How do we test for the presence of a formal conflict between two or more agreements touching the same subject matter, or between two or more such provisions in the same agreement? The Panel invoked Jenks’ conclusion that a conflict arises only where simultaneous compliance with the obligations of different instruments or provisions is impossible. There is no conflict if the obligations of the one are stricter than, but not incompatible with, those of the other, or if compliance with one is possible by refraining from exercising a privilege or discretion afforded by another.[52] WTO jurisprudence has consistently applied this principle as a presumption of law against conflict,[53]

and it was discussed in Indonesia: Autos [54] with extensive reference to the literature.[55 ] The Panel in that case linked the single undertaking character of the WTO agreements with the interpretative principle of effectiveness, ‘all provisions of a treaty (and in the WTO system all agreements) must be given meaning, using the ordinary meaning of words’.[56]

In Turkey: Restrictions on Imports the Panel rightly considered the cumulative nature of the WTO obligations as the basic principle to guide its interpretation of Article XXIV. Did this article authorise measures that Articles XI and XIII of the GATT and Article 2.4 of the Special Agreement on Textiles otherwise prohibit? The Panel said it would pay due regard to the presumption against conflict, ‘to the extent possible, any interpretation of these provisions that would lead to a conflict between them should be avoided’.[57] The issue was resolvable given the flexibility in Article XXIV.8(a)(ii), which defines a customs union as the substitution of a single customs territory for two or more territories so that ‘substantially the same duties and other regulations of commerce are applied’ by each member to the trade with non-members.[58] The Panel duly interpreted this language as allowing ‘harmonious interpretation’.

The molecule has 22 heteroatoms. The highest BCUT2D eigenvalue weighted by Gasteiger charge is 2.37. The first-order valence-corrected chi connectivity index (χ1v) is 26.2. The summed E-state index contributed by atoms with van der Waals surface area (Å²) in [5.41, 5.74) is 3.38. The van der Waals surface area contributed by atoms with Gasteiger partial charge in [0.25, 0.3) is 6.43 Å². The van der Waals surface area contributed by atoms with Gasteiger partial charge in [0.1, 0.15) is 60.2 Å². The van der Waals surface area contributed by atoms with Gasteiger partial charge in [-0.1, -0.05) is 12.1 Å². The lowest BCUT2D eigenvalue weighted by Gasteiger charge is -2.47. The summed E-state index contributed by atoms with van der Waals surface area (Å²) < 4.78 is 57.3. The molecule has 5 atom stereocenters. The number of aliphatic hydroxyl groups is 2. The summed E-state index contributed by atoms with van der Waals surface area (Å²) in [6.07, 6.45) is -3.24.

Moreover, this interpretation accorded with the provision’s context and with the object and purpose of the WTO Agreement — the expansion of world trade and increasing freedom of trade. At the same time, it respected Turkey’s right to enter into a customs union with other WTO members. But Article XXIV did not authorise Turkey to impose new, discriminatory restrictions on its imports of textiles from India. Turkey was neither obliged nor authorised to align its external trade regulations completely with those of the EC that were lawfully maintained for a period, under the Agreement on Textiles. Turkey’s imposition of new restrictions on this trade with India was incompatible with its obligations under Articles XI and XIII of GATT. Further, other means were available to Turkey to secure its legitimate aims relating to the formation of its customs union with the EC, for example, increased tariffs and rules of origin. These were permissible alternatives to imposing quota restrictions on imports from third states.[59]

Principle of effectiveness

In United States: Gasoline, discussed above, the Appellate Body said that one of the corollaries of the ‘general rule of interpretation’ in the Vienna Convention is that interpretation must give meaning and effect to all the terms of a treaty: ‘An interpreter is not free to adopt a reading that would result in reducing whole clauses or paragraphs of a treaty to redundancy or inutility’.[60]

Applying this principle, the Appellate Body held that the provisions of the chapeau to Article XX of the GATT do not refer to the same standards by which a violation of a substantive rule has been determined to have occurred. So to interpret the chapeau would be to empty it of its content, and to deprive the exceptions in paragraphs (a) to (j) of meaning. Whether inconsistency with a substantive rule is justified under the chapeau is a further and separate question from the prior one, whether inconsistency with a substantive rule exists.

The Panel in Turkey: Restrictions on Imports of Textiles[61] recalled the principle of effectiveness, otherwise known as l’effet utile or ut res magis valeat quam pereat.[62] All provisions must, to the extent possible, be given full meaning so that parties can have their rights and obligations effectively applied. The principle

prevents us from reaching a conclusion on the claims of India or the defence of Turkey, or on the related provisions invoked by the parties, that would lead to a denial of either party’s rights or obligations.[63]